An Open Letter to Minneapolis Mayor R.T. Rybak

  • Blog Post by: Kevin Winge
  • September 9, 2013 - 9:04 AM


Minneapolis Mayor R.T. Rybak officiates at our wedding at City Hall.

Minneapolis Mayor R.T. Rybak officiates at our wedding at City Hall.

Dear Mayor Rybak:
You have been clear that your three-state tour promoting marriage equality in Minnesota is driven by your desire to increase tourism dollars in Minneapolis. Since Illinois, Colorado and Wisconsin have yet to approve same-sex marriage, there is an opportunity to woo gay and lesbian couples from those states to exchange vows in the “City of Lakes,” and leave millions of dollars with the hospitality industries before returning to their home states. It makes good economic sense, and it accomplishes so much more than simply adding revenue to the local coffers.
In a subtle and effective way, your “Marry Me in Minneapolis” campaign continues the nationwide movement for marriage equality. In Chicago, you reminded leaders and voters that Illinois has yet to do the right thing and legalize same-sex marriage. In Madison, Milwaukee and cities in Colorado, your economic campaign will have the added value of keeping the issue on the front burner of peoples’ consciousness. And there is another added value to your innovative campaign.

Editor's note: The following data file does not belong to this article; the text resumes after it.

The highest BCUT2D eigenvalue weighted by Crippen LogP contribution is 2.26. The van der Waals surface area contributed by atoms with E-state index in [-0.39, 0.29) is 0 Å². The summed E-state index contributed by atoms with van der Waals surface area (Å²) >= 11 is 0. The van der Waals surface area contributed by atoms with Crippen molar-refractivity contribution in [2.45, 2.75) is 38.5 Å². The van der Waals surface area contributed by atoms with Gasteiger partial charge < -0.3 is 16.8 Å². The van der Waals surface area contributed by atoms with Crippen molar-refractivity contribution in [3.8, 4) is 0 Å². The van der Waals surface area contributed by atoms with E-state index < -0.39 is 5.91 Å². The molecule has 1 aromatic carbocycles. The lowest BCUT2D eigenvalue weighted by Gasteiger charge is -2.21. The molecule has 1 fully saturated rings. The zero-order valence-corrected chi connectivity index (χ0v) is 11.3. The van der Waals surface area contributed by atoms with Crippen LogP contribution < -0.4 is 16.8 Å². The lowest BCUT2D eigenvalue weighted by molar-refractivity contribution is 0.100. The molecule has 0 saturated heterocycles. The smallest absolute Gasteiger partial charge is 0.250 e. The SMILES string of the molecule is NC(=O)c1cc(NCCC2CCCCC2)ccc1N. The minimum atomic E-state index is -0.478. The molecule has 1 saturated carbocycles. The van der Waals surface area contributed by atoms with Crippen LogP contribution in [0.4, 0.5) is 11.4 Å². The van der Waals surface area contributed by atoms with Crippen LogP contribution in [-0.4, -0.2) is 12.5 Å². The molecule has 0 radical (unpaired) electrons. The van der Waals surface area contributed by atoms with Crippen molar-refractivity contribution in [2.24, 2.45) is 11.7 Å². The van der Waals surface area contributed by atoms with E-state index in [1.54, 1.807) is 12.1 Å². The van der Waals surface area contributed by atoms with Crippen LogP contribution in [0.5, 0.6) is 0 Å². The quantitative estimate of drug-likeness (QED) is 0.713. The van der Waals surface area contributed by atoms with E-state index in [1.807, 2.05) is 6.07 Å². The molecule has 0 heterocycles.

Some gay and lesbian people from these three states will come to Minneapolis to marry and they will leave money behind with caterers, hotels and florists. A few of them will also realize that right now, Minneapolis is a more welcoming city to live and work in. States that don’t wake up to this fact will, inevitably, see a drain of talent as gays and lesbians relocate to communities – like Minneapolis – where they truly are equal citizens.
While your focus with this tour is on generating revenue for Minneapolis, I also personally know your commitment to the issue. When my partner and I became one of the 1,640 couples who applied for a marriage license in Minnesota, we knew who we wanted to perform the ceremony. You graciously agreed to open your office and marry us on August 30th.
Your motivation for the “Marry Me in Minneapolis” campaign may be economic, but you truly understand the significance of what Minnesota has done. As you said at the start of our wedding, “We are gathered here to make history in the name of love.”
You just can’t put a price tag on that.

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